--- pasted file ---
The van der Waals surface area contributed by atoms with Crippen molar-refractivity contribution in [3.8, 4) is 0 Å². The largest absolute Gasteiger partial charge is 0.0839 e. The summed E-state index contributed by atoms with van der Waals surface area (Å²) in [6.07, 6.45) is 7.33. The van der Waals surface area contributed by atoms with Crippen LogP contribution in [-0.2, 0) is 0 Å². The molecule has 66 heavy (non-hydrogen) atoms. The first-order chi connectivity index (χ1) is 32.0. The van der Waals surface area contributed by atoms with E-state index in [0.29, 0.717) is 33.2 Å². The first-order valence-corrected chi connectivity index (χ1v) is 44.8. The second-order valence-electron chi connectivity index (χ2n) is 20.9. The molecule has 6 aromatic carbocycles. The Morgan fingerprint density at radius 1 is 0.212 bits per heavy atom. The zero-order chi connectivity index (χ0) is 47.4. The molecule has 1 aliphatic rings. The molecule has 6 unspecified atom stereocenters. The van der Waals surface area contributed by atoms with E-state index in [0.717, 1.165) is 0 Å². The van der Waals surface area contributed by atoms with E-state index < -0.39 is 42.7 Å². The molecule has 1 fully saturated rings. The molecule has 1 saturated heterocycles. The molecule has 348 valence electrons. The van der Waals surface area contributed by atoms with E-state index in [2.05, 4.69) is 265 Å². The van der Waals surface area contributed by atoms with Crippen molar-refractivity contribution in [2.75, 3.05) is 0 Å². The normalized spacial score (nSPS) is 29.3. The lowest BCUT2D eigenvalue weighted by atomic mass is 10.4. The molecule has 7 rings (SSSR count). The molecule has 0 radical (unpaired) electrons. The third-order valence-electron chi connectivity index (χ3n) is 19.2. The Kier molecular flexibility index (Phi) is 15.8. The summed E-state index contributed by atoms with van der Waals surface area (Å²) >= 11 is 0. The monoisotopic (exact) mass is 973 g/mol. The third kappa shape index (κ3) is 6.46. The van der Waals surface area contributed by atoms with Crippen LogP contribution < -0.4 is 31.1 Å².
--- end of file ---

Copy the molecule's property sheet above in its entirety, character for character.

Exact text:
The van der Waals surface area contributed by atoms with Crippen molar-refractivity contribution in [3.8, 4) is 0 Å². The largest absolute Gasteiger partial charge is 0.0839 e. The summed E-state index contributed by atoms with van der Waals surface area (Å²) in [6.07, 6.45) is 7.33. The van der Waals surface area contributed by atoms with Crippen LogP contribution in [-0.2, 0) is 0 Å². The molecule has 66 heavy (non-hydrogen) atoms. The first-order chi connectivity index (χ1) is 32.0. The van der Waals surface area contributed by atoms with E-state index in [0.29, 0.717) is 33.2 Å². The first-order valence-corrected chi connectivity index (χ1v) is 44.8. The second-order valence-electron chi connectivity index (χ2n) is 20.9. The molecule has 6 aromatic carbocycles. The Morgan fingerprint density at radius 1 is 0.212 bits per heavy atom. The zero-order chi connectivity index (χ0) is 47.4. The molecule has 1 aliphatic rings. The molecule has 6 unspecified atom stereocenters. The van der Waals surface area contributed by atoms with E-state index in [0.717, 1.165) is 0 Å². The van der Waals surface area contributed by atoms with E-state index < -0.39 is 42.7 Å². The molecule has 1 fully saturated rings. The molecule has 1 saturated heterocycles. The molecule has 348 valence electrons. The van der Waals surface area contributed by atoms with E-state index in [2.05, 4.69) is 265 Å². The van der Waals surface area contributed by atoms with Crippen molar-refractivity contribution in [2.75, 3.05) is 0 Å². The normalized spacial score (nSPS) is 29.3. The lowest BCUT2D eigenvalue weighted by atomic mass is 10.4. The molecule has 7 rings (SSSR count). The molecule has 0 radical (unpaired) electrons. The third-order valence-electron chi connectivity index (χ3n) is 19.2. The Kier molecular flexibility index (Phi) is 15.8. The summed E-state index contributed by atoms with van der Waals surface area (Å²) >= 11 is 0. The monoisotopic (exact) mass is 973 g/mol. The third kappa shape index (κ3) is 6.46. The van der Waals surface area contributed by atoms with Crippen LogP contribution < -0.4 is 31.1 Å².